In Part I, I discussed power laws and how they describe the distribution of wealth and income. I employed the clearest example of the Pareto principle, or 80–20 rule or Zipf’s Law, where 20% of the population controls 80% of the resources. More generally, the Pareto Principle is the observation that most things in life are not distributed evenly because most inputs (effort, reward) and outputs are not distributed evenly — some contribute and receive more than others.
Why is this so and how does that explain the power law’s occurrence in nature? Why do 20% of the pea pods produce 80% of the peas? I think the best way to grapple with these questions is intuitively. Success in nature is not evenly distributed: some of us are stronger, some are smarter, some are more beautiful, some are just plain lucky. Furthermore, in a competitive world of scarce resources, success breeds more success by the laws of natural selection. This is fairly logical: In a dynamic world of change, nature has dictated that successful organisms must adapt to survive. The successful adaptations reproduce and soon the species is transformed. This demonstrates a positive feedback loop: the rich get richer and the poor, well, hopefully, get by.
In the natural world, unsuccessful mutations and unsuccessful species die off, like dinosaurs, and evolution moves on. However, with economic exchange markets — the markets that determine our skewed distributions of wealth and income — power laws become problematic. Why? Because in an exchange market, the successful rely on the less successful in a symbiotic relationship. A game of Monopoly or poker is a good analogy: the game always ends when one player ends up with the whole pot. A market where the most successful player ends up with everything is a market that will break down and cease to exist. Game over.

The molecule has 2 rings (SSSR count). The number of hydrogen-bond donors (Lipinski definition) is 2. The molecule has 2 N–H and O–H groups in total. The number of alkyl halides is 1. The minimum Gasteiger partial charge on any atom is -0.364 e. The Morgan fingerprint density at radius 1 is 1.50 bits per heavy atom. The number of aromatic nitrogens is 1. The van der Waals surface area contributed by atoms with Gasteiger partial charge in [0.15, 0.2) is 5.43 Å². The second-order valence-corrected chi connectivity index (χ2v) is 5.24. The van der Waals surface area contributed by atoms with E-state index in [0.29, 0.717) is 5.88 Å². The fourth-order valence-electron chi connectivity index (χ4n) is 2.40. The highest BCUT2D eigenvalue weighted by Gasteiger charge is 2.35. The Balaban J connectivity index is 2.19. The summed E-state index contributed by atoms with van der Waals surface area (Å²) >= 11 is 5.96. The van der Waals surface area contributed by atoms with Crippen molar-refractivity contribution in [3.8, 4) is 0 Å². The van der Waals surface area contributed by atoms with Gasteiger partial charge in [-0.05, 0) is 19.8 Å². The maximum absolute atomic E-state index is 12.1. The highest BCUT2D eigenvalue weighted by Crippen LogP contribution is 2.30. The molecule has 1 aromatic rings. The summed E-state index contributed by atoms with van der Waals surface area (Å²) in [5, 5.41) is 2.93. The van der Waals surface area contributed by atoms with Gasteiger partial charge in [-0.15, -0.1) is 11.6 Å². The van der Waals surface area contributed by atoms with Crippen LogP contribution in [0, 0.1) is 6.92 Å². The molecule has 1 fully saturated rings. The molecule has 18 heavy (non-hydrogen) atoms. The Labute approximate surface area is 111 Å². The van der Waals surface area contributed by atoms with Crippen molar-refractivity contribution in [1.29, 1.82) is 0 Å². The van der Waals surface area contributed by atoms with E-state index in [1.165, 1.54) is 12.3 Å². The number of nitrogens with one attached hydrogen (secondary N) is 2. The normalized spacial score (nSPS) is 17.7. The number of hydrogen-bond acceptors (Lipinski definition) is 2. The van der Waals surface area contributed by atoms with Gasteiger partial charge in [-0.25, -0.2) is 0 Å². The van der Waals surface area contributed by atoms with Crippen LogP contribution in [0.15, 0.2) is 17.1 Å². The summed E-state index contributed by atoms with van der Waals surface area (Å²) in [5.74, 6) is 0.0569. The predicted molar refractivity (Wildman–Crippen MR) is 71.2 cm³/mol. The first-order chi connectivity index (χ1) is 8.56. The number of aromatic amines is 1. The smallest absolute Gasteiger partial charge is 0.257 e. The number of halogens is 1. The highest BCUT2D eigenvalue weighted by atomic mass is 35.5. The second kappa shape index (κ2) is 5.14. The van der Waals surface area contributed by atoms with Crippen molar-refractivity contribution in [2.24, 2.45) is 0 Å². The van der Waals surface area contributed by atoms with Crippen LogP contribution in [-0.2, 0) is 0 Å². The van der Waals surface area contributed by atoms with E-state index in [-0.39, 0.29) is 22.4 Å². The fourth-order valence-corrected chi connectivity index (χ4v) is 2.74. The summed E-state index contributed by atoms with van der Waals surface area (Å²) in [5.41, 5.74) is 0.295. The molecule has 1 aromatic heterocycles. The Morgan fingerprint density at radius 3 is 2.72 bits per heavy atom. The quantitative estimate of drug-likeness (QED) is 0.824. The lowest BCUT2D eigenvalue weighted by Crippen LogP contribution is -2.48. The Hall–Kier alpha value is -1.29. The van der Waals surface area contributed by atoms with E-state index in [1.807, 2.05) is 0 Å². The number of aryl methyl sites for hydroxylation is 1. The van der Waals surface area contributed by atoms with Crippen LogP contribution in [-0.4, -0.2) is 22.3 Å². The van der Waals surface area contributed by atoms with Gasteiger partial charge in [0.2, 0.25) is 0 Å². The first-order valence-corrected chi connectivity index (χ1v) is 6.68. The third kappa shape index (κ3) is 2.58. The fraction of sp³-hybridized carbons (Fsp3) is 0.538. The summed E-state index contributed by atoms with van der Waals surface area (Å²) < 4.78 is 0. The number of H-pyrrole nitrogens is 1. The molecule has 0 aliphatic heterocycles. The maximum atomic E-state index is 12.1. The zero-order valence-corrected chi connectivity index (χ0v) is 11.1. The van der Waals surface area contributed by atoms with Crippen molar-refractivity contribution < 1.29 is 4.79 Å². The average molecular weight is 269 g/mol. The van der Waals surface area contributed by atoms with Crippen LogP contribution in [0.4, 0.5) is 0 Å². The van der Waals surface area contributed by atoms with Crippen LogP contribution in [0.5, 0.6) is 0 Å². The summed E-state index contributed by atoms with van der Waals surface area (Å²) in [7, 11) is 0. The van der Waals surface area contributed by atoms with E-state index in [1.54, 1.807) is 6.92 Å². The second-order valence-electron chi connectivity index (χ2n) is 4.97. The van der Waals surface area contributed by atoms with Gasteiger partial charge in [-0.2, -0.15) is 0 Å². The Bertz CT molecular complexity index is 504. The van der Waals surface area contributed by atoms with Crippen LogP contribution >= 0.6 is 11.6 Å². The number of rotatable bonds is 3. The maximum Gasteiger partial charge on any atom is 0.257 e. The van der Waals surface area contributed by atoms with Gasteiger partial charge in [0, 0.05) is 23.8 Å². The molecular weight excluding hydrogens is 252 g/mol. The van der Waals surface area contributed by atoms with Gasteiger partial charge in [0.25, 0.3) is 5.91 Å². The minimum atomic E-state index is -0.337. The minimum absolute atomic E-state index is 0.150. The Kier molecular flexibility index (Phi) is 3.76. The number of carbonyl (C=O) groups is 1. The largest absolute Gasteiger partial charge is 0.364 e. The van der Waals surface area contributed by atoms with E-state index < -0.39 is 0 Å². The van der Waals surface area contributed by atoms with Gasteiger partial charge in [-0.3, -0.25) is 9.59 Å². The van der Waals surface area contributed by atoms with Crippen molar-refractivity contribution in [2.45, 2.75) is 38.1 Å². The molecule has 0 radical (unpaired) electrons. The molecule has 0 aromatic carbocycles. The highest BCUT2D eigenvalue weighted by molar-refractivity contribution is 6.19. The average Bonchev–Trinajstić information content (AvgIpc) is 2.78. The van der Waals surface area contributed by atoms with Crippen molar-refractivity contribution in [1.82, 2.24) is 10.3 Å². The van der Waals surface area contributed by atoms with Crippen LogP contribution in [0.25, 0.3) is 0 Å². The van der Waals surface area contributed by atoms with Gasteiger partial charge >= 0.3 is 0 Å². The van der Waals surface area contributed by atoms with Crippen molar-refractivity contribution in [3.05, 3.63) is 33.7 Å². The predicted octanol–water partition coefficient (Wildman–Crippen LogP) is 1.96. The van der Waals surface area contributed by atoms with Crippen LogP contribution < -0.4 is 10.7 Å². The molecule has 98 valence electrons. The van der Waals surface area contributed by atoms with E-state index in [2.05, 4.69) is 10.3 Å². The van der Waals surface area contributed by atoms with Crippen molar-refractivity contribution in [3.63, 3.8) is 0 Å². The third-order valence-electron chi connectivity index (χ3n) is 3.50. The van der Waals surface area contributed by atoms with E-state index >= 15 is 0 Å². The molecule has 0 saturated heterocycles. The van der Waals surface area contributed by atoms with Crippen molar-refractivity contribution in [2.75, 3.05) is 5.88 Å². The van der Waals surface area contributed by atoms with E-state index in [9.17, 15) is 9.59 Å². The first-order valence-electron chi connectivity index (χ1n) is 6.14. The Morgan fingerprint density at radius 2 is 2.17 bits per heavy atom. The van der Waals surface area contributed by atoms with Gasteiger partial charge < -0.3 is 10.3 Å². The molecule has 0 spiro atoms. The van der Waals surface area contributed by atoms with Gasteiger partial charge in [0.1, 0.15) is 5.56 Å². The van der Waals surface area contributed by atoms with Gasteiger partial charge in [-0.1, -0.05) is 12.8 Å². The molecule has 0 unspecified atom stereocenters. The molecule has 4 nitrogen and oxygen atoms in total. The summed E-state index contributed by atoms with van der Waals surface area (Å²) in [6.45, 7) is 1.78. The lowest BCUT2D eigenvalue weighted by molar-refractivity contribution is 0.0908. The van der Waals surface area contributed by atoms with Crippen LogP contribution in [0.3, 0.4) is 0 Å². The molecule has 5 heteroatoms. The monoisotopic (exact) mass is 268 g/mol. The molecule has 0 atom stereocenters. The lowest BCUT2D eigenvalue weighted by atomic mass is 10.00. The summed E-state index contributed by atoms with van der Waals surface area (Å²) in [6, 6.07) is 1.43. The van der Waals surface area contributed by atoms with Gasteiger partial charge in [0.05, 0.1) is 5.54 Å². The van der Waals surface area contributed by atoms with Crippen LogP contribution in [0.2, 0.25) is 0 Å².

Macroeconomic theory assumes this will not happen because markets “adjust” through price changes and advantages are competed away. In principle, this is true, to an extent. If it wasn’t, civilization would have ceased to exist a long time ago. But the “price adjustment” process is not a pretty one — it involves bankruptcies, unemployment, asset crashes, hunger, etc. These are outcomes our collective governments do everything to prevent. But if markets don’t adjust in a natural cycle of creative destruction and renewal, what do we get? Ever bigger and inevitable crashes with economic and financial crises. In a milder context we might call it the business cycle.
Certainly the economics profession has been aware of the phenomenon of business cycles for as long as we’ve had market breakdowns, but the prescriptions for managing the business cycle are rooted in the constraints of modern mathematical modeling techniques. General equilibrium models using simultaneous equations to solve for optima cannot analyze the dynamics of distributional outcomes like inequality. (I try to explain why here. This is an appendix from my economics primer, Common Cent$.) If you think about it, the economics profession has done very well prescribing how to create wealth, and abysmally in trying to solve poverty, hunger, environmental degradation, etc. (Hint: these are ALL distributional failures.)
In an attempt to overcome these limitations, I designed, with a former academic colleague, an agent-based computer simulation model I call CasinoWorld. (The published version can be downloaded here.) With CasinoWorld, we hoped to demonstrate how a simple population of heterogenous agents making gambles in a risky environment using two simple survival rules will result in a severely skewed wealth distribution after a relatively small finite number of gambles.
The best analogy, which gave the model it’s name, is a Casino, where all players enter the casino with equal stakes and choose different games to play based on their different risk preferences. Their choices adhere to two decision criteria: how much to gamble and at what odds. After each gamble, their preferences change based on whether they won or lost. If a player (agent) wins, she makes safer bets with higher stakes. If a player loses, he makes riskier bets with smaller stakes. The winning strategy is akin to capital preservation in the investment world and the second is akin to lottery playing in order to win a big score and get back in the game. The wealth distributions that result after many plays of the game are consistent with power laws, gini coefficients of inequality, and wealth distributions across many different countries and societies. This type of study has profound implications for how we can and should deal with markets that generate skewed wealth and income distributions that may cause those markets to continually fail. In short, it’s the dynamic process, as opposed to unequal initial endowments (existing wealth, education, intelligence, etc.), that matters most.
In Part III I will address the relevant policy ramifications of inequality for market stability and long-term economic growth and sustainability.